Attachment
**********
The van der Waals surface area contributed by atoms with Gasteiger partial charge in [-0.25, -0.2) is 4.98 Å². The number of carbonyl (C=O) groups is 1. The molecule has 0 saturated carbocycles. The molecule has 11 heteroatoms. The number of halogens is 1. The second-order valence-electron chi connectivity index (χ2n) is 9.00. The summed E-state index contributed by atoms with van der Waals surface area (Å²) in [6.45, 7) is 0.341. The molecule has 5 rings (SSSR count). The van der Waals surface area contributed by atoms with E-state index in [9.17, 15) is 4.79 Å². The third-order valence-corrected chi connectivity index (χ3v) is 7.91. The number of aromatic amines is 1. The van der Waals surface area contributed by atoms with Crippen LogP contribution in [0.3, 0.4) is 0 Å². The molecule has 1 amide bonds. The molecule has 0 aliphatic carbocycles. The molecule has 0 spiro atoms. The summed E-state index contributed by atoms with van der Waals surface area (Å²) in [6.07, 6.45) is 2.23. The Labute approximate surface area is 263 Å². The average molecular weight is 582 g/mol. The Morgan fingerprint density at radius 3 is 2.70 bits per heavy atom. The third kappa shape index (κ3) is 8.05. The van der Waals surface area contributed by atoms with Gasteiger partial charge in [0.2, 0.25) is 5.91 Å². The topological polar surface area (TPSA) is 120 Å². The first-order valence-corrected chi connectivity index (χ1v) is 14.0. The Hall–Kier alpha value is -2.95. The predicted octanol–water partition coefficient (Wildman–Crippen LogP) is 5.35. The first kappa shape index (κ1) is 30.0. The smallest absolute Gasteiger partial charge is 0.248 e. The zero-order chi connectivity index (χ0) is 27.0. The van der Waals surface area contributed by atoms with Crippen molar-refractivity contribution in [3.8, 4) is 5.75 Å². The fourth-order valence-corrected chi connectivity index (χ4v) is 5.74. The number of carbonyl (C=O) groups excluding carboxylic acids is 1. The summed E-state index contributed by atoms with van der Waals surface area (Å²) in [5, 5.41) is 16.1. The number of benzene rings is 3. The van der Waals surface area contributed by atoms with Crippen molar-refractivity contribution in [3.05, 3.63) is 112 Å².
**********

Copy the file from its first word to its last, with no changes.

The van der Waals surface area contributed by atoms with Gasteiger partial charge in [-0.25, -0.2) is 4.98 Å². The number of carbonyl (C=O) groups is 1. The molecule has 0 saturated carbocycles. The molecule has 11 heteroatoms. The number of halogens is 1. The second-order valence-electron chi connectivity index (χ2n) is 9.00. The summed E-state index contributed by atoms with van der Waals surface area (Å²) in [6.45, 7) is 0.341. The molecule has 5 rings (SSSR count). The van der Waals surface area contributed by atoms with E-state index in [9.17, 15) is 4.79 Å². The third-order valence-corrected chi connectivity index (χ3v) is 7.91. The number of aromatic amines is 1. The van der Waals surface area contributed by atoms with Crippen LogP contribution in [0.3, 0.4) is 0 Å². The molecule has 1 amide bonds. The molecule has 0 aliphatic carbocycles. The molecule has 0 spiro atoms. The summed E-state index contributed by atoms with van der Waals surface area (Å²) in [6.07, 6.45) is 2.23. The Labute approximate surface area is 263 Å². The average molecular weight is 582 g/mol. The Morgan fingerprint density at radius 3 is 2.70 bits per heavy atom. The third kappa shape index (κ3) is 8.05. The van der Waals surface area contributed by atoms with Gasteiger partial charge in [0.2, 0.25) is 5.91 Å². The topological polar surface area (TPSA) is 120 Å². The first-order valence-corrected chi connectivity index (χ1v) is 14.0. The Hall–Kier alpha value is -2.95. The predicted octanol–water partition coefficient (Wildman–Crippen LogP) is 5.35. The first kappa shape index (κ1) is 30.0. The smallest absolute Gasteiger partial charge is 0.248 e. The zero-order chi connectivity index (χ0) is 27.0. The van der Waals surface area contributed by atoms with Crippen molar-refractivity contribution in [3.8, 4) is 5.75 Å². The fourth-order valence-corrected chi connectivity index (χ4v) is 5.74. The number of carbonyl (C=O) groups excluding carboxylic acids is 1. The summed E-state index contributed by atoms with van der Waals surface area (Å²) in [5, 5.41) is 16.1. The number of benzene rings is 3. The van der Waals surface area contributed by atoms with Crippen molar-refractivity contribution in [3.05, 3.63) is 112 Å².